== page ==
What you can expectBy Mayo Clinic Staff
Before you can donate blood, you will be asked to fill out a confidential medical history that includes direct questions about behaviors known to carry a higher risk of bloodborne infections — infections that are transmitted through the blood. All of the information from this evaluation is kept strictly confidential.
Because of the risk of bloodborne infections, not everyone can donate blood. The following high-risk groups are not eligible to donate blood:
- Anyone who has ever used injection drugs not prescribed by a physician, such as illegal injection drugs or steroids not prescribed by a physician
- Men who have had sexual contact with other men since 1977
- Anyone who has ever received clotting factor concentrates
- Anyone with a positive test for HIV (AIDS virus)
- Men and women who have engaged in sex for money or drugs
- Anyone who has had hepatitis after his or her 11th birthday
- Anyone who has had babesiosis or Chagas' disease
- Anyone who has taken etretinate (Tegison) for psoriasis
- Anyone who has risk factors for Creutzfeldt-Jakob disease (CJD) or who has a blood relative with CJD
- Anyone who spent three months or more in the United Kingdom from 1980 through 1996
- Anyone who received a blood transfusion in the United Kingdom or France from 1980 to the present
- Anyone who has spent five years in Europe from 1980 to the present
You will also have a brief physical examination, which includes checking your blood pressure, pulse and temperature. A small sample of blood is taken from a finger prick and is used to check the oxygen-carrying component of your blood (hemoglobin level). If your hemoglobin concentration is normal and you've met all the other screening requirements, you can donate blood.
During the procedure
You lie or sit in a reclining chair with your arm extended on an armrest. A blood pressure cuff or tourniquet is placed around your upper arm to fill your veins with more blood. This makes the veins easier to see and easier to insert the needle into, and also helps fill the blood bag more quickly. Then the skin on the inside of your elbow is cleaned.
A new, sterile needle is inserted into a vein in your arm. This needle is attached to a thin, plastic tube and a blood bag. Once the needle is in place, you tighten your fist several times to help the blood flow from the vein. Blood initially is collected into tubes for testing. When these have been collected, blood is allowed to fill the bag, about a pint. The needle is usually in place about 10 minutes. When complete, the needle is removed, a small bandage is placed on the needle site and a dressing is wrapped around your arm.
Another method of donating blood is becoming increasingly common and is known as apheresis. During apheresis, blood is drawn from one arm and pumped through a machine that separates out a specific component, such as platelets. The rest of the blood is then returned through a vein in your other arm. This process allows more of a single component to be collected. However, it takes longer than standard blood donation — typically one to two hours.
After the procedure
After donating you sit in an observation area, where you rest and eat a light snack. After 15 minutes, you can leave. After your blood donation:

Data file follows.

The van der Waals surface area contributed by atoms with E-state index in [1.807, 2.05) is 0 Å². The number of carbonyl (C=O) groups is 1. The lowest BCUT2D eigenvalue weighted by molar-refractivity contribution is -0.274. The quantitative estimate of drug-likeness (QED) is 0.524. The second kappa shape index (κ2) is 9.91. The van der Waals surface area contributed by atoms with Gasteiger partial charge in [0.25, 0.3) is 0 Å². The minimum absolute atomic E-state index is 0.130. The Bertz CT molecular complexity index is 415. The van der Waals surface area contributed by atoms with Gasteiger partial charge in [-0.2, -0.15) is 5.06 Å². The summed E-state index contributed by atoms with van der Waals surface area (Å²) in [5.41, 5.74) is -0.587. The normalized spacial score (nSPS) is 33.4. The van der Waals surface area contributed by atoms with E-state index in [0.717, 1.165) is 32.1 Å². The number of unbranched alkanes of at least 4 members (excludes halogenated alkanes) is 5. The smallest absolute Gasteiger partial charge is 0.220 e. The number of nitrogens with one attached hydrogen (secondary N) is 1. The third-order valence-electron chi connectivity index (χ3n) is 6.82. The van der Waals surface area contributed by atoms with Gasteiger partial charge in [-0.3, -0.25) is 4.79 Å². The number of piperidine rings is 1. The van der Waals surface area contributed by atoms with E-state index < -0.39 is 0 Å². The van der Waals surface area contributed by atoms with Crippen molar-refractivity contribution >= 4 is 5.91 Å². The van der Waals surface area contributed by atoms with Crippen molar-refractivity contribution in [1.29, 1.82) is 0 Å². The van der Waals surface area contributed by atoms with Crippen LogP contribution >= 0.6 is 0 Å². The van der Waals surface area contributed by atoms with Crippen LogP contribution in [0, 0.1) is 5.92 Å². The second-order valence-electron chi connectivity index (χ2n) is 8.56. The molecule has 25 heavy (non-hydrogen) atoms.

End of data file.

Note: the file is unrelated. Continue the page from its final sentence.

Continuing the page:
- Drink extra fluids for the next day or two.
- Avoid strenuous physical activity or heavy lifting for the next five hours.
- If you feel lightheaded, lie down with your feet up until the feeling passes.
- Keep the bandage on your arm for at least four to five hours.
- If you have bleeding after removing the bandage, put pressure on the site and raise your arm for three to five minutes.
- If bleeding or bruising occurs under the skin, apply a cold pack to the area periodically during the first 24 hours.
- If your arm is sore, take a pain reliever such as acetaminophen. Avoid taking aspirin or ibuprofen (Advil, Motrin, others).
Contact the blood donor center or your doctor if you forgot to report any important health information before you donated or if you had any problems or needed medical care after giving blood. You should also call the center if you:
May 30, 2014
- Continue to feel nauseated, lightheaded or dizzy after resting, eating and drinking.
- Notice a raised bump, continued bleeding or pain at the needle-stick site when you remove the bandage.
- Feel pain or tingling down your arm, into your fingers.
- Become ill with signs and symptoms of a cold or flu, such as fever, headache or sore throat, within four days after your blood donation. Bacterial infections can be transmitted by your blood to another person via transfusion, so it's important to let the blood donor center know if you become ill so that your blood won't be used.
- Blood FAQ. AABB. http://www.aabb.org/resources/bct/Pages/bloodfaq.aspx. Accessed March 25, 2014.
- Eligibility requirements. American Red Cross. http://www.redcrossblood.org/donating-blood/eligibility-requirements. Accessed March 25, 2014.
- FAQs about donating blood. American Red Cross. http://www.redcrossblood.org/donating-blood/donation-faqs. Accessed March 25, 2014.
- Tips for a good donation experience. American Red Cross. http://www.redcrossblood.org/donating-blood/tips-successful-donation. Accessed March 25, 2014.
- Winters JL (expert opinion). Mayo Clinic, Rochester, Minn. March 27, 2014.
- Kleinman S. Procedures used for blood donor screening: Protection of potential blood donors and recipients. http://www.uptodate.com/home. Accessed March 25, 2014.
- Kleinman S. Blood donor medical history. http://www.uptodate.com/home. Accessed March 25, 2014.